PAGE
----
Despite being categorised as mandatory for the pilot’s seat by the aircraft manufacturer, a secondary seat stop modification designed to prevent uncommanded rearward pilot seat movement and potential loss of control was not fitted to VH-FRT, nor was it required to be under United States or Australian regulations.
Response to safety issue by the Civil Aviation Safety Authority
CASA has reviewed the purpose and function of the secondary seat stop modification and concluded that this modification in itself would not address an unsafe condition. CASA issued Airworthiness Bulletin (AWB) 53-010 in July 2016 to clarify the legislative requirements relative to the Cessna Supplemental Inspection Documents (SIDS) inspection program. The AWB addresses the incorporation of Cessna Single Engine Service Bulletin SEB07-5 where CASA’s position is that this modification, while highly recommended, does not have a legislative requirement for incorporation.
The US Federal Aviation Administration (FAA) released Special Airworthiness Information Bulletin (SAIB) CE-09-10 in February 2009, which alerted operators to the availability and potential safety concern that is addressed by this particular modification. SAIB’s are issued with the following caveat:
At this time, this airworthiness concern is not an unsafe condition that would warrant AD action under Title 14 of the Code of Federal Regulations (14 CFR) part 39.
As such, the FAA did not, and has not since decided that regulatory action was appropriate for this condition.
The primary interest for CASA regarding the findings of this investigation is the lack of the seat rail stop. This stop was installed following the 100 hourly/annual inspection but was likely not present at the time of the event. As pilot maintenance allows for the removal of aircraft seats, it is reasonable to conclude that either a seat was removed and the seat rail stop was not reinstalled or the seat rail stop had simply dislodged. If the former is correct, then the factors that led to the seat rail stop not being re-installed would also have the potential to be present in a secondary seat stop (i.e. if the seat rail stops were not reinstalled, why would the secondary seat stop be installed). The question was raised regarding similar systems for other aircraft types that do not have a similar modification available.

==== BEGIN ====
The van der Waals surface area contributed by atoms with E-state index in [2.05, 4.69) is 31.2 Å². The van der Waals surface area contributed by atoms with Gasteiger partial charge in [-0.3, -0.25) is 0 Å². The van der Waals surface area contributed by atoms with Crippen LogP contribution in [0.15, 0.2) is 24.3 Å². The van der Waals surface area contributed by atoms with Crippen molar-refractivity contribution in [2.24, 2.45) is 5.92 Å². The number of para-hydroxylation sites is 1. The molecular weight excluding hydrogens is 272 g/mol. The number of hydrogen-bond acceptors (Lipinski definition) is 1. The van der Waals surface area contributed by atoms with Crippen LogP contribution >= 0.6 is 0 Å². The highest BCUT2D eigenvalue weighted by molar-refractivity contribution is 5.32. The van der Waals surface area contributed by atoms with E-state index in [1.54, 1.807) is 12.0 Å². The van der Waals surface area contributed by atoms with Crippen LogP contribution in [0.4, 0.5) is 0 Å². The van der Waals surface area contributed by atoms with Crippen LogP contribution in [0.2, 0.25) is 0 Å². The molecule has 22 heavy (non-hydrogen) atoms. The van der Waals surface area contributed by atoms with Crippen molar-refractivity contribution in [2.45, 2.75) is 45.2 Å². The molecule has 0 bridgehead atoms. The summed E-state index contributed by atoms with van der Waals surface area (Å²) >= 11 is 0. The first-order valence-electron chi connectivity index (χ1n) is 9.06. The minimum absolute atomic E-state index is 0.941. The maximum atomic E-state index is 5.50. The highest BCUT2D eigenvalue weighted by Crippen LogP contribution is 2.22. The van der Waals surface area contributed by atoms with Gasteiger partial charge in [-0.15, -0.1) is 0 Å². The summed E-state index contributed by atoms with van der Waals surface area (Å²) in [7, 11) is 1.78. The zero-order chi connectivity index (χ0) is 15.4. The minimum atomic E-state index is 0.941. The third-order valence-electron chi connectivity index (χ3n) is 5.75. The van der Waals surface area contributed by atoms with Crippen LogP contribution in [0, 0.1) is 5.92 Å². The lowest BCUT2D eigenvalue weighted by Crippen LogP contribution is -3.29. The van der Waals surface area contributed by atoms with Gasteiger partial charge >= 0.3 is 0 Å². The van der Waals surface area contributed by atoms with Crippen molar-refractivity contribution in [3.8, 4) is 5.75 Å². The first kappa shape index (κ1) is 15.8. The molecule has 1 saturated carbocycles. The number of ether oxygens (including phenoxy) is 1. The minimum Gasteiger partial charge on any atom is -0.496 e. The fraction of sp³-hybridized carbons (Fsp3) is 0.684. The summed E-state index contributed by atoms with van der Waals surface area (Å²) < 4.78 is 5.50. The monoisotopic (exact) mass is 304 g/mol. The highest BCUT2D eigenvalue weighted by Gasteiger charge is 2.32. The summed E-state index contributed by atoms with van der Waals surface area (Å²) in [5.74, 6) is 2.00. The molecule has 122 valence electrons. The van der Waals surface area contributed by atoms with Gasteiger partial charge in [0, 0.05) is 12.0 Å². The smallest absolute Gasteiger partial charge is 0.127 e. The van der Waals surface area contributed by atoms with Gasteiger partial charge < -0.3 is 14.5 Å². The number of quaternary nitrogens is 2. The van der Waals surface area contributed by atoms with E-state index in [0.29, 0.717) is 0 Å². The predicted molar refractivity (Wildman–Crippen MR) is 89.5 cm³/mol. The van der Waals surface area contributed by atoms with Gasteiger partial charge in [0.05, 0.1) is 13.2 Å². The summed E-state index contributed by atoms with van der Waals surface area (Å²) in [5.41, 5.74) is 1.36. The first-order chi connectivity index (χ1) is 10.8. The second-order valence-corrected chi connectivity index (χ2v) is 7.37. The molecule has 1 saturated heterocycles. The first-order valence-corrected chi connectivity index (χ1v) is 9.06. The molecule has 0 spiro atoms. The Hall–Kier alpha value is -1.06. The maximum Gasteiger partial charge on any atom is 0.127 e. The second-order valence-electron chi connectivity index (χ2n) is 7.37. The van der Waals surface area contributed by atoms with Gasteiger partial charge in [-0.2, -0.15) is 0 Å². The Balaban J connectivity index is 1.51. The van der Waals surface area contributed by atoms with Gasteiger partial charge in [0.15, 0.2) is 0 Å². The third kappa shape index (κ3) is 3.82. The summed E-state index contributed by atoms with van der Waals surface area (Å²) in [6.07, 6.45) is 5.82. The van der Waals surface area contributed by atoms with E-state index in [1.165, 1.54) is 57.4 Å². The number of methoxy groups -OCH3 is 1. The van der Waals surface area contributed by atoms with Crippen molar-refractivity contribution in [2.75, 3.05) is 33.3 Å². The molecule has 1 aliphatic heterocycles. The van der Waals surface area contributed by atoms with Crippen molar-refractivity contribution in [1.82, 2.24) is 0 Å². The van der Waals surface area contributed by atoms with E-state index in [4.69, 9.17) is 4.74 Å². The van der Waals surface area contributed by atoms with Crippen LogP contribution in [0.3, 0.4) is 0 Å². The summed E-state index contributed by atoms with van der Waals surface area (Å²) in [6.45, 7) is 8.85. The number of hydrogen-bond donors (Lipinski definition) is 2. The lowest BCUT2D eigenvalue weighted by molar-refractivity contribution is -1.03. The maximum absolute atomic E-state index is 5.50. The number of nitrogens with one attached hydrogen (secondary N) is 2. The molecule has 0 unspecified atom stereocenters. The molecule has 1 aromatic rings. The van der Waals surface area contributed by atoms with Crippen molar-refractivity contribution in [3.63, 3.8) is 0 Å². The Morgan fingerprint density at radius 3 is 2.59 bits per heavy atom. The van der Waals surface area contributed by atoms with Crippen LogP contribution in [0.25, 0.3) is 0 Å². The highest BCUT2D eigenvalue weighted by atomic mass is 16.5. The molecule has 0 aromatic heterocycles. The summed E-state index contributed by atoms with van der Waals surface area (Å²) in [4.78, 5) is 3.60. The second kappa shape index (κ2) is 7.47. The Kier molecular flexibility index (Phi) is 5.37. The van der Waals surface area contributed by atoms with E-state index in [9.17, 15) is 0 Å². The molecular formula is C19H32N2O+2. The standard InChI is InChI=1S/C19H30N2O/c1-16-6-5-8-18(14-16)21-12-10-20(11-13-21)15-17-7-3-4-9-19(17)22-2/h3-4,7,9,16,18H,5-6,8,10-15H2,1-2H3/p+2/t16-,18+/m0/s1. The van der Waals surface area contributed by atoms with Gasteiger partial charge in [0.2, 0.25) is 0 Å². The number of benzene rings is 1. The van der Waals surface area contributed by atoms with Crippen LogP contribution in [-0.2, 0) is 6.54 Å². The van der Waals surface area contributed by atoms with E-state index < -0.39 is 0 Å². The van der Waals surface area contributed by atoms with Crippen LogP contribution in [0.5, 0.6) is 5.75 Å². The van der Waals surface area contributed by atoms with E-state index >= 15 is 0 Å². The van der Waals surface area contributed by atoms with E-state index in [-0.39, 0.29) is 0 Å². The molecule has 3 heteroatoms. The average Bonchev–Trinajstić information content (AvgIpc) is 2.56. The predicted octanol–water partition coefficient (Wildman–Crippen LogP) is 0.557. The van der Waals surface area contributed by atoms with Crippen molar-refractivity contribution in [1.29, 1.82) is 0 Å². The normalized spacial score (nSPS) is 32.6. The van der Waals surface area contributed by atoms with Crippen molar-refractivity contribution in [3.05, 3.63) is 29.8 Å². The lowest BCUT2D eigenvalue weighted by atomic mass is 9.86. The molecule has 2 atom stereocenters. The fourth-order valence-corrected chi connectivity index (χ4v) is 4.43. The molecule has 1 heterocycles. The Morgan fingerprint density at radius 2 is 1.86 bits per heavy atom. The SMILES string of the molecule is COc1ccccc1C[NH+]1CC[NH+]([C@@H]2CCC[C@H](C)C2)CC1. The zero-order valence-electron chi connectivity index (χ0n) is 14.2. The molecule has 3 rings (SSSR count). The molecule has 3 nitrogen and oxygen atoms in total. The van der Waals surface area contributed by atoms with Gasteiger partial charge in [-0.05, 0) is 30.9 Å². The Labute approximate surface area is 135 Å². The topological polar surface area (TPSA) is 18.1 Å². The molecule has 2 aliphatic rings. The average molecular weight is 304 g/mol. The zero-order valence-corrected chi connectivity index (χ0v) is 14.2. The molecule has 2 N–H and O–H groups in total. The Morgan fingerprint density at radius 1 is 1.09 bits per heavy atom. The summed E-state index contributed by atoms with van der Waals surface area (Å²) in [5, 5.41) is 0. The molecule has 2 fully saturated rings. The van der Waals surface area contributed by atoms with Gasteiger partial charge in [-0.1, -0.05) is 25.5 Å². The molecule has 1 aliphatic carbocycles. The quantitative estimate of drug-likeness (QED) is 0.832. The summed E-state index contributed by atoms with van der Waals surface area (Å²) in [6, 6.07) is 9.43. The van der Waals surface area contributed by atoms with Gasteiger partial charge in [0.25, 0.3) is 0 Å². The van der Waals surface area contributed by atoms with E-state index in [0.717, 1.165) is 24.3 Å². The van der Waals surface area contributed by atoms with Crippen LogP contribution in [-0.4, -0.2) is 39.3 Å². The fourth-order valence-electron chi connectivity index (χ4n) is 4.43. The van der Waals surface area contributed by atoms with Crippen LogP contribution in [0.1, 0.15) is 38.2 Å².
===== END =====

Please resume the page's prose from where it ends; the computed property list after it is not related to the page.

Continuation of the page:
CASA believes the appropriate course of action to address this condition is to require the inspection of the seat stop hardware (i.e. seat stop hardware/mechanism) as part of the pilot’s daily inspection in addition to the current requirements to check related hardware such as seat belts. CASA intends to legislate this through Schedule 5 of the Civil Aviation Regulations (CAR) and to also require the Australian Parachute Federation (APF) to amend their jump manual to reflect this requirement. That process will involve industry consultation. In the meantime, an AWB will be issued to draw attention to this requirement pending the legislative change to Schedule 5.
ATSB comment/action in response
Historical incident and accident data has shown that inadvertent rearward movement of the pilot seat in single engine Cessna aircraft is a safety issue that should be addressed.
Cessna designed, manufactured and mandated the secondary seat stop modification through Single Engine Service Bulletin SEB07-5 as a method of preventing seat slide occurrences. The modification was offered free of charge, inclusive of parts and labour, to all relevant single engine Cessna aircraft owners world-wide. These actions by the manufacturer are indicative of the significance of the safety issue.
While the intention of the Civil Aviation safety Authority (CASA) to draft an AWB for seat, seatbelt and stop inspections is welcomed, the ATSB remains concerned that due to Australian regulations for aircraft maintained in accordance with Maintenance Schedule 5 the modification is not mandatory in Australia.
As a result, the ATSB issues the following safety recommendation.